The Fallingwater Chef at Home: The Celebratory Dinner
April 24, 2020
Greetings and salutations all!
Fallingwater Chef Tom Shuttlesworth here, cooking my way through another week of The Great Quarantine of 2020. Once again, I can't possibly understate the current conditions on the ground: This is very serious business and I hope that everyone is keeping safe, keeping social distance and holding strong. I know that for some, this already has been interminable, but think of the quarantine just as you would taking antibiotics -- just because the curve is flattening, or you are feeling better, doesn't mean you should stop pursuing the correct action. Finish the course!
One of the better “tags” I've come across for this particular time in history is The Great Pause. Whether one is working from home, continuing to work an essential role or is even without work, almost all of us have experienced the rapid slowdown of the tempo of life, a sudden wealth of time not often available in daily life. Without those “normal” myriad distractions, concerns and worries, I find myself more contemplative of late, pondering and pursuing cooking and restaurant ideas both new and old.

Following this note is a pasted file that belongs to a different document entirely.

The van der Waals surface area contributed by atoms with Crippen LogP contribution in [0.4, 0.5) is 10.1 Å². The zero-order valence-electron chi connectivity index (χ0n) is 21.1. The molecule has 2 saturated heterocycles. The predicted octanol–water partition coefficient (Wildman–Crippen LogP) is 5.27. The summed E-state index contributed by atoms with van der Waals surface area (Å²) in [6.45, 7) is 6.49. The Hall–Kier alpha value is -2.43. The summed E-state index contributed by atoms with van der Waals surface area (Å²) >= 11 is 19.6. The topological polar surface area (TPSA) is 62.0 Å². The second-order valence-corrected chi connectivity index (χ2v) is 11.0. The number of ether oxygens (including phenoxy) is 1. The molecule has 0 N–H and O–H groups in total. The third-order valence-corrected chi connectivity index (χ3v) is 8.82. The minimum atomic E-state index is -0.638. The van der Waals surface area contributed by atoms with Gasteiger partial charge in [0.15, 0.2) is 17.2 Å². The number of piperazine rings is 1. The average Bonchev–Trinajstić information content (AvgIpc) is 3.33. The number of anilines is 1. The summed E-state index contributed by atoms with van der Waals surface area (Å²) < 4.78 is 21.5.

I choose to actively avoid chasing negative thoughts down their respective rabbit holes, but I have given a lot of thought to how the shutdown is not only affecting restaurants and my brother and sister chefs, but the entirety of the food supply system. Let me simply say, do support your local restaurants and pubs when they reopen; small, non-corporate, chef-driven dining platforms have and continue to be amongst the hardest hit businesses. Many will close forever and those that reemerge will need your business.
A Chef in the French Tradition